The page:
“I’d love to see more opportunities like this for the students. They inspire me to provide them more opportunities,” Brojakowski said.
While students could answer questions from adults, they could also field questions from audience members their own age.
“It was fun because you could teach people that were older than you and were younger than you,” student Nicole Brion said.
“It’s pretty cool that a child gets to explain something to an adult and a lot of adults didn’t know about it,” student Zoe Handwerk said.
Brojakowski said she “absolutely” would take her class back to the farm show next year if given the opportunity by INTAG.
“I’m sure our partnership will continue,” Brojakowski said.
Last Updated on Wednesday, 11 January 2017 11:13
Written by Jason Maddux
Elizabeth DeVelin and James Fitzpatrick are the Middletown Area High School Students of the Month for January.
DeVelin is the daughter of Ed and Lori DeVelin. She is involved with Key Club, National Honor Society, cheerleading, color guard, an internship at PinnacleHealth Hospital, and the Epidemiology Challenge.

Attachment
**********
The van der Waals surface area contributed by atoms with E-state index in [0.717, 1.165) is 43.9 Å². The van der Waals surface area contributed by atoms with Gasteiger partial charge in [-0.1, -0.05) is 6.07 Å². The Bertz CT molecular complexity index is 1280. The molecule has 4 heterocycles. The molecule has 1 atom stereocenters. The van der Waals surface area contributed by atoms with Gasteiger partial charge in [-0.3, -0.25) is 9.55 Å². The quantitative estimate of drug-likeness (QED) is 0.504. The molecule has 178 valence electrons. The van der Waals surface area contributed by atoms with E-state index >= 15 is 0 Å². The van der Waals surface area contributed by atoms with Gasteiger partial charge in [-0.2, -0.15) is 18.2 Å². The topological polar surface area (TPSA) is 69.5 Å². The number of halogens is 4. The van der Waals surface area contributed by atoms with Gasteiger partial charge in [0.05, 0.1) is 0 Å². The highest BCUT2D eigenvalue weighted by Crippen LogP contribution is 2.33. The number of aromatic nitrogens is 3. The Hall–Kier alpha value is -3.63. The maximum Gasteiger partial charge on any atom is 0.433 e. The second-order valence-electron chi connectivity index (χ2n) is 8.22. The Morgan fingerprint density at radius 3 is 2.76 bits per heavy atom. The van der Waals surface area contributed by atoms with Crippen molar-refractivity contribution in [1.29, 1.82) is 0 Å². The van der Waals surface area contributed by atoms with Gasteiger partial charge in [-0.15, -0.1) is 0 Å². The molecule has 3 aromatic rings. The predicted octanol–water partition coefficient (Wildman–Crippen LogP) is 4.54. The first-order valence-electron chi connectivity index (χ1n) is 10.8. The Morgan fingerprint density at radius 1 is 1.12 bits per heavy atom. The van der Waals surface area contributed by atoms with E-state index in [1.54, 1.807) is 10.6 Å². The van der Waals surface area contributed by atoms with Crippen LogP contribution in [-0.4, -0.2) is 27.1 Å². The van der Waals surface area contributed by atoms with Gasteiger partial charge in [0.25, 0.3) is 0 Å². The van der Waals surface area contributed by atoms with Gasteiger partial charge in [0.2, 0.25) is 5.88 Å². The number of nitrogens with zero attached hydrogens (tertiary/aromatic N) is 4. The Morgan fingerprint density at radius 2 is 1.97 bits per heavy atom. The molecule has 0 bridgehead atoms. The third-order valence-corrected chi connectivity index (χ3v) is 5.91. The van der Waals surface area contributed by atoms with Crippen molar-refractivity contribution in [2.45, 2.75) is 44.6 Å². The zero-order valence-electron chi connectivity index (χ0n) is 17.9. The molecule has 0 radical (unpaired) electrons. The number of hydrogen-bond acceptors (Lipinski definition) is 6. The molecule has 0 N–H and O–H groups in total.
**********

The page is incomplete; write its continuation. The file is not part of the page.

She is a student mentor at Vista School for Autism, a volunteer for Challenger Baseball, Special Olympics volunteer, and a KasCare volunteer.
She is on the distinguished honor roll and earned a certificate of achievement as part of the Color Guard and first place in the Tournament of Bands championships. She works with Respite Aid and in babysitting.
After high school, she plans to attend Messiah College and major in nursing.
“I am honored, grateful and excited to receive this award,” she said.
Fitzpatrick is the son of Bridget and Jim Fitzpatrick. He is a four-year varsity baseball player; a two-year member of the basketball team; a four-year Student Council member, including serving as president; class vice president his senior year; and class president his freshman-junior years. He is involved with MiniTHON and Link Crew.
He volunteers at Bethany Village Retirement Community, Middletown Baseball Camp, Little Dribblers and Seven Sorrows Church. He started an annual fundraiser at MAHS for Crohn’s Disease Awareness.
He was the Lions Club Sophomore of the Year and has been on the Honor Roll/Distinguished Honor Roll all four years.